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TX Public School Leader: Books on the Holocaust Should Be Balanced with ‘Opposing’ Views

Western Journal

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It’s another day ending in “Y,” so there’s more upside-down, crazy stuff from the left.

As in — let’s all be Holocaust deniers.

That’s what Gina Peddy last week told Texas teachers in a school district near Fort Worth.

Peddy, an executive director of curriculum for Carroll Independent School District in Southlake, was training teachers on how to stock their classroom libraries in light of new legislation requiring schools to present varied viewpoints on controversial subjects, according to the Southlake podcast of NBC News Digital.

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The details are contained in Texas Senate Bill 3, set to go into effect in December, and in House Bill 3979, which went into effect last month. The laws require the teaching of essentially traditional civics in Texas schools. They allow teachers to opt out of addressing controversial subjects, but if they choose controversy, they must present a balanced viewpoint.

That’s where Peddy decided that, somehow, the Holocaust is controversial. Peddy, in effect, said there’s more than one viewpoint to genocide.

“Just try to remember the concepts of [House Bill] 3979,” Peddy said, as she was secretly recorded, with the recording given to NBC. “And make sure that if you have a book on the Holocaust that you have one that has an opposing … that has other perspectives.”

Right.

Does Peddy really believe there’s more than one viewpoint on whether or not the Holocaust was justified? Or was she just using a juvenile way to object to the new Texas legislation, which tempers indoctrination in topics like critical race theory? Education professionals are supposed to teach the children, not act like them.

Actually, there’s a backstory to Peddy’s nonsense. At the macro level, it’s about what’s going on nationwide in public schools — parents are realizing the indoctrination that is taking place and are objecting.

And the priests and priestesses of Big Education are responding by telling parents to butt out.

At a local level, in Southlake and elsewhere, some parents have been concerned about the school district’s elevation of diversity and inclusion teaching.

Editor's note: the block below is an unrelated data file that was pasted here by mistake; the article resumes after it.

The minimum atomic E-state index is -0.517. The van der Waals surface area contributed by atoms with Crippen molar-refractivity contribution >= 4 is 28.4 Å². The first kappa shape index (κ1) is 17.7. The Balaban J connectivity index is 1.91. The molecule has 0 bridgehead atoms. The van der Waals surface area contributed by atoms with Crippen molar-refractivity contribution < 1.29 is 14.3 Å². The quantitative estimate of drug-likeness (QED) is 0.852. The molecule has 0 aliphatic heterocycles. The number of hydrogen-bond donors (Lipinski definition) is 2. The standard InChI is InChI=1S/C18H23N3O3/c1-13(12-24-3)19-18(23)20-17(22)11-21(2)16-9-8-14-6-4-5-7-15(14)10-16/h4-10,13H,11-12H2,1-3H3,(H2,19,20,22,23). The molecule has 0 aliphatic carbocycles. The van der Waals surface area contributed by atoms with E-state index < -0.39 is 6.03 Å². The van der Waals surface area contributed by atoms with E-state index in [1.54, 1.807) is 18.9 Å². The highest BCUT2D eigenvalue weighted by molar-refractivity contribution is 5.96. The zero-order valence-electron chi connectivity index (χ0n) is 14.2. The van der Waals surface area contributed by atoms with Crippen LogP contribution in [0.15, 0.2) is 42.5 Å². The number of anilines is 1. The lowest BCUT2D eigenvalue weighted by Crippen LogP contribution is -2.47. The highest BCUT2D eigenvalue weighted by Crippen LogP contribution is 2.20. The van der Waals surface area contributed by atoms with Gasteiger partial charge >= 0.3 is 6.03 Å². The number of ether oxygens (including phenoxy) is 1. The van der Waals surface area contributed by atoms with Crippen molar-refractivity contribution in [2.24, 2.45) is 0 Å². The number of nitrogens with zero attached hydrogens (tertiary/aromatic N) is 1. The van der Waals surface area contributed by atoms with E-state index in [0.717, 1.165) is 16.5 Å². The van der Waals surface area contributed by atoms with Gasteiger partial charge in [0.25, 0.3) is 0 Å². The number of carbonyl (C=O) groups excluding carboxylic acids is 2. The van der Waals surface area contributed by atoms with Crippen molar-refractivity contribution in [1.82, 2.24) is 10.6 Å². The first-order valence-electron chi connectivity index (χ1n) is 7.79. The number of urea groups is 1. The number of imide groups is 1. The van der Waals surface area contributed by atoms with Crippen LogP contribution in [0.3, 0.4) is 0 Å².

Texas law prohibits teaching that could make individuals feel “guilt or anguish,” regarding their race, according to NBC.

There has been concern about the teaching of CRT, and some Southlake teachers are incensed that the school board voted to reprimand a fourth-grade teacher who had in her classroom a book on “anti-racism.”

(For those having trouble keeping up, you can consider the term anti-racism to be as against racist attitudes as Antifa is against fascism).

Not surprisingly, Peddy’s Holocaust comment has brought reaction.

Karen Fitzgerald, a spokeswoman for the school district, said the district is trying to aid teachers in compliance with the new legislation, not only in teaching but in books they provide students, according to NBC.

“Our district recognizes that all Texas teachers are in a precarious position with the latest legal requirements,” she said. “Our purpose is to support our teachers in ensuring they have all of the professional development, resources and materials needed. Our district has not and will not mandate books be removed nor will we mandate that classroom libraries be unavailable.”

Union spokesman Clay Robinson of the Texas State Teachers Association said the new legislation doesn’t cover classroom libraries. And he criticized what Peddy had said.

“We find it reprehensible for an educator to require a Holocaust denier to get equal treatment with the facts of history,” Robison told NBC. “That’s absurd. It’s worse than absurd. And this law does not require it.”

Republican State Sen. Bryan Hughes, who wrote Senate Bill 3, concurred. Schools don’t have to present both sides of “good and evil,” and there’s no requirement to ban books with only one perspective of the Holocaust.

“That’s not what the bill says,” according to Hughes.

Following publicity surrounding Peddy’s teacher training, Carroll school superintendent Lane Ledbetter posted on Facebook: “We recognize there are not two sides of the Holocaust,” and said the district would work to clarify expectations for teachers.

Some teachers have expressed concern over what they have in their classroom libraries. One anonymous interview conducted with two teachers by NBC addressed the statement that the district is not pressuring teachers to purge their bookshelves. “That’s a lie,” one responded. “It is a flat-out lie … How could you even make that statement?”

Asked by NBC what was at stake, the anonymous teacher said: “In books, children see what the world can be. And to have that taken away because we’re afraid of a few parents getting upset about a word or two or an idea that they have imagined is in a book is unthinkable.”